Dow component Intel Corporation (INTC) has gained more than 30% since posting a multi-month low in August 2019, roughly the same percentage as market-leading semiconductor funds and indices, but the chip giant's long-term performance is far less bullish. This bearish divergence adds risk ahead of next week's fourth quarter earnings report, raising the odds for a reversal that may affect the group's leadership.
The PHLX Semiconductor Index (SOX) has posted an astounding 79% return since the December 2018 low, highlighting a historic breakout above 20-year resistance. Intel has gained just 40% during this period while flip-flopping through weeks of alternating buying and selling pressure. More importantly, it's still trading more than 16 points below the 2000 internet bubble peak, one of the few big tech names failing to mount that hurdle during the 10-year bull market.
In addition, the stock still hasn't cleared resistance at the June 2018 high, despite two nominally higher highs in the past 19 months. Equal-sized rallies and sell-offs during the period have carved a jagged appearance that is more likely to attract swing traders than the trend-following crowd. Given the two-sided pattern, it makes sense that accumulation-distribution indicators show inconsistent buying interest since the fourth quarter of 2017.
INTC Long-Term Chart (1990 – 2020)
A historic uptrend gathered force throughout the 1990s, lifting the stock to an all-time high at $75.81 in August 2000. It got crushed when the internet bubble burst, dropping in multiple waves that relinquished 83% of the stock's value into the October 2002 low. A modest bounce into the fourth quarter of 2003 stalled below the .382 Fibonacci retracement level in the mid-$30s, marking a resistance level that took 14 years to overcome.
The stock drifted sideways into the end of 2007 and sold off, undercutting the 2002 low by 90 cents in March 2009. It bounced strongly into the new decade, gaining ground until it reversed at 2005 resistance in the upper $20s in 2012. A 2014 breakout made limited progress into December 2014 when it stalled about three points above the 2003 high. That level denied further upside for nearly three years, finally yielding another breakout in October 2017. This rally wave surged into the June 2018 high and eased into a trading range that remains in force.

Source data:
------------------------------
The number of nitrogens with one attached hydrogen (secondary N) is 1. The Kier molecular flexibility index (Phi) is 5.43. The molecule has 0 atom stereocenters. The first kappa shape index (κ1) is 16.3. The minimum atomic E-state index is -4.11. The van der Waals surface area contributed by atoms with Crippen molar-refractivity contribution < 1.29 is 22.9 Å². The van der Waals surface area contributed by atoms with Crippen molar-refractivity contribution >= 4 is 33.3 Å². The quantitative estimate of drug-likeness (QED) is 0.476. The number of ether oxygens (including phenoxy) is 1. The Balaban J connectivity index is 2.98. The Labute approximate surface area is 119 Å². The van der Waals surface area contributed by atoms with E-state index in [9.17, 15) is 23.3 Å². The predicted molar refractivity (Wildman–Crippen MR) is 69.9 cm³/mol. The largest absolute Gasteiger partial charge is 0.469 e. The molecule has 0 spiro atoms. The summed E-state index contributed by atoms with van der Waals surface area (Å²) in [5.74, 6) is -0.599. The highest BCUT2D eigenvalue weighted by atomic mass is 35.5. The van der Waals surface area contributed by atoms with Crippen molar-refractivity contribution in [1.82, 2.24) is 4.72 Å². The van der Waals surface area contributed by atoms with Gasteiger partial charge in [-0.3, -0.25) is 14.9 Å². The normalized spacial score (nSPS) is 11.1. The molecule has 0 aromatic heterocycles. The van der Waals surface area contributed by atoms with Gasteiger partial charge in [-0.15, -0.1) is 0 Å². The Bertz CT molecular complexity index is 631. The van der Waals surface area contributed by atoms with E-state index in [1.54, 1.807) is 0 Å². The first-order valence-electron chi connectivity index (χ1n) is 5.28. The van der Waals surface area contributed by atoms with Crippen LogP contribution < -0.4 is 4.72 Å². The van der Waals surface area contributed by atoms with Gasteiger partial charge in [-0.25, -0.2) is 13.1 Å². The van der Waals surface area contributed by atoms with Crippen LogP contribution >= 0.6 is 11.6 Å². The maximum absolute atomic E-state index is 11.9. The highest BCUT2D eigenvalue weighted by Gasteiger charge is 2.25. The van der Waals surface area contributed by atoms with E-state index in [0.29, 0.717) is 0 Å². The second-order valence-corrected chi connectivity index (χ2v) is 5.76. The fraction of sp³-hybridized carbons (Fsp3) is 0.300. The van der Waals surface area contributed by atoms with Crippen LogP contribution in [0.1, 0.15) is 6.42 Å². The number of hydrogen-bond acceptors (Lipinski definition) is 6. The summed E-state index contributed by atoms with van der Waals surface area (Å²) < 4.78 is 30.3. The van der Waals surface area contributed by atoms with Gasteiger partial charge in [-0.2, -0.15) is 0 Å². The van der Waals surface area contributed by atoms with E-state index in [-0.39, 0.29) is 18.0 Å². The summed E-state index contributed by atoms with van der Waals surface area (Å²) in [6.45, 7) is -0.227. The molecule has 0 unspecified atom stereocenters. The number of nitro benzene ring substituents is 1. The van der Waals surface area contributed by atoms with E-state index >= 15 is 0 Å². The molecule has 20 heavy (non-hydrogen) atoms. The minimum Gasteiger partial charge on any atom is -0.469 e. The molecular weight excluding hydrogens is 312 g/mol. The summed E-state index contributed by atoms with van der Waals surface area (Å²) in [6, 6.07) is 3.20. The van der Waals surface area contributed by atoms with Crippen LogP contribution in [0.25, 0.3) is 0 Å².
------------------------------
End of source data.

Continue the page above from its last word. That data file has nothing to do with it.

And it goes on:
The monthly stochastics oscillator entered a long-term buy cycle in July 2019 and crossed into the overbought zone in the fourth quarter. This relative strength tool has now stretched into an extreme level that has generated multiple bearish crossovers in the past 25 years (red line). However, the indicator doesn't emit precise signals for intermediate reversals, so it's just a red flag at this point.
INTC Short-Term Outlook
A Fibonacci grid stretched across the eight-year downtrend that ended in 2009 illustrates how the subsequent uptrend has stair-stepped from level to level, culminating with the latest trading range, which is sitting in the .50 retracement. Note how price action is now "stretching" toward the .786 retracement level, which has a well-earned reputation for ending long-term recovery wave. This placement tells sidelined investors to keep their power dry until the stock lifts into the mid-$60s.
The ebb and flow of Intel price action hasn't changed much in the past decade, with a rally spurt followed by several years of sideways consolidation. These trading ranges have averaged between two and three years, while the current pattern has now entered its 19th month, indicating that it may be premature to expect a breakout. This is especially true given the stock's failure to break out despite broad-based sector tailwinds in recent months.
The Bottom Line
Intel stock has failed to break out during the bull market's latest trend advance, signaling hidden weakness that could come into play after next week's earnings release.
Disclosure: The author held no positions in the aforementioned securities at the time of publication.